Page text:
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Defending life
from conception to natural death


Lord Winston: HFEA "incompetent", "arrogant" and should be scrapped

5 July 2007

The Human Fertilisation and Embryology Authority (HFEA) is incompetent and arrogant, and should be scrapped, IVF doctor Lord Robert Winston said yesterday. The call comes after raids on the clinic of Mohamed Taranissi, a fertility doctor who has been accused of offering expensive, unproven treatment. Dr Evan Harris MP also said it was time to abolish the regulator and demanded an inquiry into the actions of Angela McNab, the £110,000-a-year chief executive. Dr Harris said: "We have the Healthcare Commission and General Medical Council with health and safety involvement. There's absolutely no need for the HFEA." Yasmina Wright, an IVF patient, said: "Mr Taranissi treated me like I was his only patient." [The Sun, 5 July]

A local state health authority in England is considering giving morning-after pills and abortion advice to girls as young as 11 at their schools. The authority which covers Derby would allow schools to choose not to have the service. Mr David Nichols, head of the city's Littleover Community School, says he will not permit it, adding: "We don't believe in going behind parents' backs. It breaks down the relationship of trust between school and family." [Evening Telegraph, Derby, 5 July]

Dr Thomas Ward, president of the National Association of Catholic Families in Britain, has been appointed to the Pontifical Academy for Life. John Smeaton, SPUC's national director, said: "Considering its purpose, there could be no better news than the appointment of Dr Tom Ward to the Pontifical Academy for Life which was founded by Pope John Paul II at the suggestion of Professor Jérôme Lejeune, SPUC's late president. There is no-one in the United Kingdom who does more to promote Pope John Paul II's teachings on the family and on the sanctity of human life. Dr Ward is fearless in his pastoral care of families in his role as president of the National Association of Catholic Families. His practical understanding of current attacks in Britain and in Europe on the role of parents, as the primary educators and protectors of their children, will be invaluable in the counsels of the Academy. As a family man and as the leader of a pro-life group, I thank God for his appointment." [CFNews, 5 July]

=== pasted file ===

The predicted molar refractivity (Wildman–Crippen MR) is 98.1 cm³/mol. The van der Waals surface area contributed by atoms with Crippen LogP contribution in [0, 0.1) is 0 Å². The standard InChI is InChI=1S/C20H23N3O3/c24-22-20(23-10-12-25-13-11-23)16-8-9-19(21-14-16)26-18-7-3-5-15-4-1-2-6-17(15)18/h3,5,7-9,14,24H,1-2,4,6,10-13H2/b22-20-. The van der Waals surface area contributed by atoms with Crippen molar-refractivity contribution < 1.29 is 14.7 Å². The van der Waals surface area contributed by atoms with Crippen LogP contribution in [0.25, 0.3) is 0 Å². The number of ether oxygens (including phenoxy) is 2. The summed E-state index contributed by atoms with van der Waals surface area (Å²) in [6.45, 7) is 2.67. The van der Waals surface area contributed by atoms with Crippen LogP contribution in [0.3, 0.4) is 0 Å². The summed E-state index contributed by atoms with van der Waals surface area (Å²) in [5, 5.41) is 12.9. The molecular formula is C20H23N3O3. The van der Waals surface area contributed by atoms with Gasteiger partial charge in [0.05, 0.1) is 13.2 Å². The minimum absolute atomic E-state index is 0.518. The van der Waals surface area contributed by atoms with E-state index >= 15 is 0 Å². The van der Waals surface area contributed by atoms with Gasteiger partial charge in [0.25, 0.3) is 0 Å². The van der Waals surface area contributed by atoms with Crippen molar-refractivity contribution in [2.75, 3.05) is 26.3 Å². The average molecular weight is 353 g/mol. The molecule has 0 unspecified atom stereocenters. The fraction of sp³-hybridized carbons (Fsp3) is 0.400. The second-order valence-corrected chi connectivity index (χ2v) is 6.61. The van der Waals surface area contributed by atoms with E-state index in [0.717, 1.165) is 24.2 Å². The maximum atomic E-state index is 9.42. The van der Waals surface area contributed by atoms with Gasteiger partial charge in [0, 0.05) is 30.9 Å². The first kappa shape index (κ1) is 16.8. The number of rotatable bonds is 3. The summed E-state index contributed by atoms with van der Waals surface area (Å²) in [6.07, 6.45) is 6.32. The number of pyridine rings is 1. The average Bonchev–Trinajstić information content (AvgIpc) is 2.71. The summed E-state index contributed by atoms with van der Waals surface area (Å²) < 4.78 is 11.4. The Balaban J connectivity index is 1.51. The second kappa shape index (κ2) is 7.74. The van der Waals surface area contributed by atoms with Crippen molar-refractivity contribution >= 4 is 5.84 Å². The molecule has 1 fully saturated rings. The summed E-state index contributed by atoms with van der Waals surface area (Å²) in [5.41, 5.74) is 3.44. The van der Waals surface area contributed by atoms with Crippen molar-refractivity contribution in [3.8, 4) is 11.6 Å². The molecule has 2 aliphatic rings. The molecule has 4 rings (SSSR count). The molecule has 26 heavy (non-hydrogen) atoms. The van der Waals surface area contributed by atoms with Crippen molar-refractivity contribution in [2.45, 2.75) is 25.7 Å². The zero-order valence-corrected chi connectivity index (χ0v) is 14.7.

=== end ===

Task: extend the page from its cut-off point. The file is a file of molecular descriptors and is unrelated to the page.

A trial involving more than 1,000 expectant mothers is looking at the use of nicotine patches during pregnancy. The smoking, nicotine and pregnancy trial will study the effect on the behaviour and growth of unborn children and will look at the safety and cost-effectiveness of nicotine replacement therapy. Smoking during pregnancy results in 4,000 foetal deaths a year, including miscarriages, in addition to premature births, cot death and asthma. [Nottingham Evening Post, 4 July]

Women who take alternative medicines during fertility treatment may be harming their chances of becoming pregnant, research suggests. A year-long study of 818 women found those who used herbal medicines, reflexology and acupuncture while having IVF treatment were at least 30% less likely to become pregnant than women who did not. Some herbal treatments are advertised as natural remedies for infertility, while others claim to improve women's chances of getting pregnant by reducing their stress levels. The findings were met with caution from some experts. [Guardian, 5 July]

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